Nepal Oil Corporation (NOC) has geared up steps to finalize technicalities for the construction of the much touted 41-kilometer cross-border petroleum pipeline between Amlekhgunj and Raxaul by the end of this year.
For the purpose, it has decided to hold high-level bilateral talks with the Indian Oil Corporation (IOC) in Mumbai soon. “We have decided to hold further talks with the IOC, NOC´s Indian counterpart, at the chairman-level and aim to finalize the technical details of the project by the end of 2010,” said NOC Managing Director Digambhar Jha. So far, the two petroleum trading partners were holding talks on the matter at managerial level.
Through the talks, NOC hopes to finalize capital investment, technicalities of construction and operations of the pipeline.
The cross-border pipeline project was first proposed by IOC in 1995, however, its implementation has moved at snail pace largely due to skepticism in Nepal over its smooth operations. In recent months, the two governments have agreed at implementing the project under a separate ownership-joint operation model, dropping the previous idea of a joint venture.
If laid, the pipeline is estimated to reduce the fuel transportation cost by 40 percent, something which will greatly relieve the Nepali consumers. It is also expected to generate additional revenue for the government against the use of pipeline, reduce technical loss, oil theft, and road deterioration, besides making supplies cleaner and cheaper.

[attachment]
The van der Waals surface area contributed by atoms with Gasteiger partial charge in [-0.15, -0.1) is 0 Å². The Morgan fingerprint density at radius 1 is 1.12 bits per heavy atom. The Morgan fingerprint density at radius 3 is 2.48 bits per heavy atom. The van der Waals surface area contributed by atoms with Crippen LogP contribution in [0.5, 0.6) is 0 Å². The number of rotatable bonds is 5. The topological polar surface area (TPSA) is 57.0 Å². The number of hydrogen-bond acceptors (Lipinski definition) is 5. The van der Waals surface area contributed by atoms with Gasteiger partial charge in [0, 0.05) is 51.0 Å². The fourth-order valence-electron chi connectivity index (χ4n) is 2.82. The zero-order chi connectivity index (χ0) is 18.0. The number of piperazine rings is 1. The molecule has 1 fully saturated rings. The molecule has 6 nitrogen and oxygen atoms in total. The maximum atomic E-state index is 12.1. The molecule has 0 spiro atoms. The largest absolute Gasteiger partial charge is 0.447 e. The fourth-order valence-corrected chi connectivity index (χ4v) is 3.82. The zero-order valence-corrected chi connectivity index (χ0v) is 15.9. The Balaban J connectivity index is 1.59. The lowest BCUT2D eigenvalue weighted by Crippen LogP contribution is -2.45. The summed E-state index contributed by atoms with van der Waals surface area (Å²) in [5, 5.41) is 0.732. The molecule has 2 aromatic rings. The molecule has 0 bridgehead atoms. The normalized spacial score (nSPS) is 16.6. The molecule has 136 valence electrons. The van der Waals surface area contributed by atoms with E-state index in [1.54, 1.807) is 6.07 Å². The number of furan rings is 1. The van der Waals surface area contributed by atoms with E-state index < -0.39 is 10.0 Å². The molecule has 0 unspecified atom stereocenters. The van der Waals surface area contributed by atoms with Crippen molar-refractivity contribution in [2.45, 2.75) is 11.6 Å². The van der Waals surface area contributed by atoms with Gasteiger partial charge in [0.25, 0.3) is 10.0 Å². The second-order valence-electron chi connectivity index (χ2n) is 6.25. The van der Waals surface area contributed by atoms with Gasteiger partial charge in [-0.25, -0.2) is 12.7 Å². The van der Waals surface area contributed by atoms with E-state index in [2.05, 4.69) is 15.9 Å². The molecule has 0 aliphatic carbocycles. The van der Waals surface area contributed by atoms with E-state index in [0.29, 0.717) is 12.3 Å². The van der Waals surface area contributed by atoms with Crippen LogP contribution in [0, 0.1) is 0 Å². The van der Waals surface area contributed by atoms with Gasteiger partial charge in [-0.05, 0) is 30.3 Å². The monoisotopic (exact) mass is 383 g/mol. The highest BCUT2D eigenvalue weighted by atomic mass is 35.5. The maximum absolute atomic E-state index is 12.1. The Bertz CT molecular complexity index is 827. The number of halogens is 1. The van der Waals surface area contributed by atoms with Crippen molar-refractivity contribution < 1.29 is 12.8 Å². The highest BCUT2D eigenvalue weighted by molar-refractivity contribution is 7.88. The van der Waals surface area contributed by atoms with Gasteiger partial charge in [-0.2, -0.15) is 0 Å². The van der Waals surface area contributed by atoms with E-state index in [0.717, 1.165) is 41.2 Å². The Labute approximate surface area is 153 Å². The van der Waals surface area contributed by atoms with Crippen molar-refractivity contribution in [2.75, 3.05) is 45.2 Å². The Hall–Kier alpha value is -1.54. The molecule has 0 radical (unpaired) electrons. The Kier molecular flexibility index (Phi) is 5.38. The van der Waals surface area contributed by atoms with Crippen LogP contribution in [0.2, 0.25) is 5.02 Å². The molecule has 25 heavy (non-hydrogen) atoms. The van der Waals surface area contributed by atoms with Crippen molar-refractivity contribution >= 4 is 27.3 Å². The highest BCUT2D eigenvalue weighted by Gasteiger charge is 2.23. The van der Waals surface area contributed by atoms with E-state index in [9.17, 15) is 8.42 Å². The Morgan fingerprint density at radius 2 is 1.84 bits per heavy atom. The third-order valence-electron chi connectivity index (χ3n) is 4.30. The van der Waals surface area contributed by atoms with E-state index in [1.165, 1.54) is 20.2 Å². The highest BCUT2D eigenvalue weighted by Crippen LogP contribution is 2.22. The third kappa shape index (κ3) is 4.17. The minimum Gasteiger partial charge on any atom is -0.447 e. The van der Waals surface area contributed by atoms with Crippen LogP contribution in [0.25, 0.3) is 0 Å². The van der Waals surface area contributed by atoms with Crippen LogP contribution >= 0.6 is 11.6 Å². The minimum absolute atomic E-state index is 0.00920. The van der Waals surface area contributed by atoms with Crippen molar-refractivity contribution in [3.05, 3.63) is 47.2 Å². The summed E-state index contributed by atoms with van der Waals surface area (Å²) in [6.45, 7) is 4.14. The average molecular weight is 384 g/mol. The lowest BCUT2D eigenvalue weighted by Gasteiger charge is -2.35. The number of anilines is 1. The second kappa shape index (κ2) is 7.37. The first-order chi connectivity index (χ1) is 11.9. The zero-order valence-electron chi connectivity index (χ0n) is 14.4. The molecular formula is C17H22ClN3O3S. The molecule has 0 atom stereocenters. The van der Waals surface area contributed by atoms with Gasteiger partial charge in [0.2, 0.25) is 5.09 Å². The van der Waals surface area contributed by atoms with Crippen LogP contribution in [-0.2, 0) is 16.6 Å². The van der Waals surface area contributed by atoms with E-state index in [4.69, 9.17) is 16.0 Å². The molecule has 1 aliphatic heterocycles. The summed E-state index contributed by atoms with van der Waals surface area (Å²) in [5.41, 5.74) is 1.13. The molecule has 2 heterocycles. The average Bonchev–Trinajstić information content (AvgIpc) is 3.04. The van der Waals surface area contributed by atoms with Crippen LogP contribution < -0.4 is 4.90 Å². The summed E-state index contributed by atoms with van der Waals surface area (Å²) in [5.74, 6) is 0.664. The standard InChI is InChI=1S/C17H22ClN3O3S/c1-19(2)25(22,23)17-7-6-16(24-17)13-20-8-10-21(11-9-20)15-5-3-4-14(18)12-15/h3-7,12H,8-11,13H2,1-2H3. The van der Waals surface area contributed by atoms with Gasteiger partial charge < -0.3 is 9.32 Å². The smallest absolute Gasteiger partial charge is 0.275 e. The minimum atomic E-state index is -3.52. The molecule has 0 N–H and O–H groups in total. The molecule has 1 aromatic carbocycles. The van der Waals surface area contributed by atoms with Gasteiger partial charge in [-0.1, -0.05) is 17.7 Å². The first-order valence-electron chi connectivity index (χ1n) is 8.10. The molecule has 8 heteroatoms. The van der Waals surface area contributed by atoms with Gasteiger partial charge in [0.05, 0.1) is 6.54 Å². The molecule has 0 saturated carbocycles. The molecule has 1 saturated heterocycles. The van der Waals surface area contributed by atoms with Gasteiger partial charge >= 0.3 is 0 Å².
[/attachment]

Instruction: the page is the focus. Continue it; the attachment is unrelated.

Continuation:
NOC has long argued that the pipeline will help end fuel shortages.
“We already have assessment of technical and capital requirements for implementing the project. Once the two sides agree on terms and modality of operations, we can kickstart the project,” said Jha.
A detailed project report (DPR) of the pipeline, which IOC carried out recently, has identified that its construction extending 39 kilometers in Nepal and 2 km in India, will cost around Rs 1.60 billion.
The cost has been calculated assuming that the NOC will lay down 10.7 inch diameter pipeline. The figure excludes the cost of land that the NOC might need to acquire for the construction.
Given the money NOC spends to transport fuel via tankers, the DPR says NOC will recover the investment in 20 years.
“Moreover, to assure the smooth operation of the pipeline, IOC has recently agreed that it will extend its pipeline system up to Raxaul from Patna,” said Jha. If that happened, Amlekhgunj-Raxaul pipeline would be connected with the complete network of IOC´s system, including different refineries and ports.
This, Jha said, will enable Nepal to get the supply directly from the IOC refinery in Barauni. “And IOC too will be able to handle the operations by operating a much smaller depot at Raxaul,” said Jha.
This is believed to help IOC cut cost of its depot and also enable Nepal hire its system to bring in the fuel from port, facilitating possible imports from third countries.